Even noncomedogenic products can clog pores in certain people. So, if you're noticing lots more blackheads, whiteheads, and bumpiness after using a certain product, even if it is labeled noncomedogenic, you might want to stop using it and see if the breakouts improve.

Also, remember that simply because a product is not labeled noncomedogenic doesn't automatically mean that it will clog your pores. If you've been using a product for years and you love the way it works for your skin, there is no reason to ditch it if it doesn't carry the noncomedogenic label.

Will They Clear Acne?

Noncomedogenic has become a big buzzword in the skincare industry. But, really, there is nothing magical about those products.

Using noncomedogenic products alone won't clear up a case of acne. For that, you'll need proven acne treatment, whether over-the-counter acne products or stronger prescription acne medications.

If you need help getting your acne under control, a visit to the dermatologist is always in order.

Skincare Tips

Good skincare practice can help you keep your acne under control. These include:

  • Staying hydrated
  • Keeping your hands away from your face
  • Eating a healthy diet
  • Washing your face with a cleanser designed for your skin type 
  • Avoiding too many different products or over-applying products

If you find that you continue to break out in spite of following these suggestions, it won't hurt to make an appointment with your dermatologist. Your dermatologist can recommend products or prescribe medications that will help reduce your acne.


Noncomedogenic products are those that contain ingredients that won't clog your pores. Keep in mind that noncomedogenic is a marketing term, not a medical term. Because products that claim to be noncomedogenic don't have to meet any standards, it's possible they may still clog your pores.

Look for products that contain noncomedogenic ingredients like aloe vera or sweet almond oil. And remember that even products labeled noncomedogenic may clog your pores, especially if you overuse them.

A Word From Verywell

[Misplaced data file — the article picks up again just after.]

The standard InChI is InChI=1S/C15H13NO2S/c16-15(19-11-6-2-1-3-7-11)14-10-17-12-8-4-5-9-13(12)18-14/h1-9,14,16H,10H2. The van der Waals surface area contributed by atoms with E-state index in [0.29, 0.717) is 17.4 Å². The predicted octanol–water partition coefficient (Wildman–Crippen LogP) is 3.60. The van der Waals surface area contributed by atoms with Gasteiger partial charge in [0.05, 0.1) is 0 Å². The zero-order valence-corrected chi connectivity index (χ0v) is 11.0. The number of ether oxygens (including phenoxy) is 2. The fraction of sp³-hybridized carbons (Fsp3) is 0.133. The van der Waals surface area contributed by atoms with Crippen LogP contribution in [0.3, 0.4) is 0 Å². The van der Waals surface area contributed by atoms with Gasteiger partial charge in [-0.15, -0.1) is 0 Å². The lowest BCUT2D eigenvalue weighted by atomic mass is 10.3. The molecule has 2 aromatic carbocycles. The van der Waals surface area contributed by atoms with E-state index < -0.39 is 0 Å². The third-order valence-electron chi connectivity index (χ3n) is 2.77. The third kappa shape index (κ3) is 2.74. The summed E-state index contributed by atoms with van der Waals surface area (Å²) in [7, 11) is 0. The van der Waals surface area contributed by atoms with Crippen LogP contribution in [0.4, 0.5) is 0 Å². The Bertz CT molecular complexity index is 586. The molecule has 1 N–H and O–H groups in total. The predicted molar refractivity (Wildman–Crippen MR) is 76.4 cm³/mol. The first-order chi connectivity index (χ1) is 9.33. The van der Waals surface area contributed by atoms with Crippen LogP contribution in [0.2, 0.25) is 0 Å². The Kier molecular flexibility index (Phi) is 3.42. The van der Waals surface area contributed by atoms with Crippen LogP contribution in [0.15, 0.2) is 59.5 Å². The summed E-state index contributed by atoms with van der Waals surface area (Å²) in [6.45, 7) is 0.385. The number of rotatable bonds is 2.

Finding the right product that doesn't clog your pores may be a process of trial and error.

Remember that noncomedogenic products don't treat acne. It's possible that switching to a noncomedogenic product won't have any noticeable impact on your acne. If that's the case, it's a good idea to make an appointment with your dermatologist. Prescription medication or other dermatologist-recommended products may be the key to treating your acne.

Frequently Asked Questions

  • Is noncomedogenic the same as oil-free?

    No. Noncomedogenic products may be oil-free, but some contain certain kinds of oils that are less likely to clog your pores. These include oils such as sunflower oil, grapeseed oil, and sweet almond oil.

  • How do I know if my makeup is noncomedogenic?

    There is no medical standard for noncomedogenic products, so you have to rely on the manufacturer to tell you the truth about its product. If you aren't sure, ask your dermatologist. Or, try testing the product for a few days on a small patch of acne-prone skin, such as behind the ear. If you don't break out, the product may be a good choice for you.

  • What are the best noncomedogenic products?

    Some healthcare providers recommend buying products that are labeled both "oil-free" and "noncomedogenic," but there are no guarantees. If you do buy products that contain oils, avoid coconut oil, lanolin, and cocoa butter and opt instead for products that contain noncomedogenic oils like grapeseed and hemp.

3 Sources
Verywell Health uses only high-quality sources, including peer-reviewed studies, to support the facts within our articles. Read our editorial process to learn more about how we fact-check and keep our content accurate, reliable, and trustworthy.
  1. Kraft J, Freiman A. Management of acne. CMAJ. 2011;183(7):E430-5. doi:10.1503/cmaj.090374

  2. Maarouf M, Saberian C, Shi VY. Myths, truths, and clinical relevance of comedogenicity product labeling. JAMA Dermatol. 2018;154(10):1131-2. doi:10.1001/jamadermatol.2018.1741

  3. Wang Q, Jiang C, Liu W, et al. A new optical intra-tissue fiber irradiation ALA-PDT in the treatment of acne vulgaris in rabbit model: improved safety and tolerability. An Bras Dermatol. 2017;92(3):350-355. doi:10.1590/abd1806-4841.20175543

Additional Reading
  • Baek JH, Ahn SM, Choi KM, et. al.  "Analysis of comedone, sebum and porphyrin on the face and body for comedogenicity assay."  Skin Res Technol.  2015 Jun 10. DOI: 10.1111/srt.12244

By Angela Palmer
Angela Palmer is a licensed esthetician specializing in acne treatment.